Assessment of the source and mobility of phosphorus in the hydrologic system in western Wisconsin

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  • Sarah Vitale, UW-Eau Claire
  • Brian J. Mahoney, UW-Eau Claire

Phosphorus loading in Wisconsin is responsible for significant lake eutrophication throughout the state, with severe societal and economic impacts, including a loss of recreational tourism, reduction of commercial fisheries, and a decrease in biodiversity. Historically, the P source has been attributed to agricultural inputs delivered by surface water runoff; however, ongoing investigations at UW-Eau Claire suggest that P source and mobility through the hydrologic system is much more complex, and that significant non-point sources of P may include both agriculture and naturally-occurring P in the bedrock. These investigations have demonstrated that P concentrations are exceedingly high in the groundwater (often exceeding the WI surface water regulatory limits of 15-100 ppb), that P is highly mobile in the subsurface, and that these high groundwater P concentrations may contribute to lake eutrophication.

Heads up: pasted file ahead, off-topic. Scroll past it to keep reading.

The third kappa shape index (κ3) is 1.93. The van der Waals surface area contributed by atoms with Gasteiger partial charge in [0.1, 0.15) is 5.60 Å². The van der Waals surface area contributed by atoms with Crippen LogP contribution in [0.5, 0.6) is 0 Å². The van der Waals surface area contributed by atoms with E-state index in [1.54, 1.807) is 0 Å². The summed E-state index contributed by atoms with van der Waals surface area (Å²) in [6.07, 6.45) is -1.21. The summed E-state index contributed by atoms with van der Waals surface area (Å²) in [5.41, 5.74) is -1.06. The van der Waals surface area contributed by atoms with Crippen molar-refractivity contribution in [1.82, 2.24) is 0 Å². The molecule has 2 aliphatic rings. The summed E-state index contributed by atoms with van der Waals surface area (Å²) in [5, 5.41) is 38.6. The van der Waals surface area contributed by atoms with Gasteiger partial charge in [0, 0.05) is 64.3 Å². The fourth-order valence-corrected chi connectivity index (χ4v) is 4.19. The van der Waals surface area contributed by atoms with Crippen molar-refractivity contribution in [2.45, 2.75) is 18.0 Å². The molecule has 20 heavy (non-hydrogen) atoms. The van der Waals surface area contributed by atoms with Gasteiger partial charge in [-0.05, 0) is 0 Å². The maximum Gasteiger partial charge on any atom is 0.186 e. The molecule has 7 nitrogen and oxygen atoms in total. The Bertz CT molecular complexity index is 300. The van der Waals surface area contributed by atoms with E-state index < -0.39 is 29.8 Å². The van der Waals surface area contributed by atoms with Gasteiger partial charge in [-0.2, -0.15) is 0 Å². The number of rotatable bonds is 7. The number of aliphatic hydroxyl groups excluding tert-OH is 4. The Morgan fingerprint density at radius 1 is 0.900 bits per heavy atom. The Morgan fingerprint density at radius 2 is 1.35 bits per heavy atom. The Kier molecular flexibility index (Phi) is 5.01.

This investigation aims to delineate (1) probable phosphorous sources and mechanisms for mobility in groundwater aquifers through a regional analysis of water quality in western Wisconsin, and (2) evaluate the role of nutrient loading through groundwater discharge into lakes via a case study investigation of Mud Lake (Barron County, WI). This study is critical in developing a better understanding of phosphorus source and mobility in western Wisconsin. Effective non-point source contaminant remediation, lake management, and land use practice regulations cannot be successfully employed without a comprehensive understanding of the behavior of phosphorous throughout the regional hydrologic system. The results of this investigation will be of interest to regional and state organizations focused on the research and management of water resources, including the Wisconsin Department of Natural Resources (WDNR), the West Central Wisconsin Regional Planning Commission, and the U.S. Geological Survey.

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